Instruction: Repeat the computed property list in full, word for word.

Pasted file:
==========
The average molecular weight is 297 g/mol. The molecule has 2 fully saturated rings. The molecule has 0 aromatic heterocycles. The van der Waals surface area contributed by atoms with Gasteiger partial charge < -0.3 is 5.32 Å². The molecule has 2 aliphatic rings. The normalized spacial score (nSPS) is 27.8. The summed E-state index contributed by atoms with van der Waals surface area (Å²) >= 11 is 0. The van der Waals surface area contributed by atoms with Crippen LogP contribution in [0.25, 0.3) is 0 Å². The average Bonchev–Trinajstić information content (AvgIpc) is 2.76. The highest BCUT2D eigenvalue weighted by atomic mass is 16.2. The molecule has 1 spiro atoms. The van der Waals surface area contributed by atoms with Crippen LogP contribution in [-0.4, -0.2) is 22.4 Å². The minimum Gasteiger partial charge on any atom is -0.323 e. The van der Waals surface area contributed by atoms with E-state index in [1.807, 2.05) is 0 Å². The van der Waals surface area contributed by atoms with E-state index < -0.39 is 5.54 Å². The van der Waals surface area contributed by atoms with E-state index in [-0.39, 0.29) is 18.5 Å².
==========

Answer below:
The average molecular weight is 297 g/mol. The molecule has 2 fully saturated rings. The molecule has 0 aromatic heterocycles. The van der Waals surface area contributed by atoms with Gasteiger partial charge < -0.3 is 5.32 Å². The molecule has 2 aliphatic rings. The normalized spacial score (nSPS) is 27.8. The summed E-state index contributed by atoms with van der Waals surface area (Å²) >= 11 is 0. The van der Waals surface area contributed by atoms with Crippen LogP contribution in [0.25, 0.3) is 0 Å². The average Bonchev–Trinajstić information content (AvgIpc) is 2.76. The highest BCUT2D eigenvalue weighted by atomic mass is 16.2. The molecule has 1 spiro atoms. The van der Waals surface area contributed by atoms with Crippen LogP contribution in [-0.4, -0.2) is 22.4 Å². The minimum Gasteiger partial charge on any atom is -0.323 e. The van der Waals surface area contributed by atoms with E-state index in [1.807, 2.05) is 0 Å². The van der Waals surface area contributed by atoms with E-state index < -0.39 is 5.54 Å². The van der Waals surface area contributed by atoms with E-state index in [-0.39, 0.29) is 18.5 Å².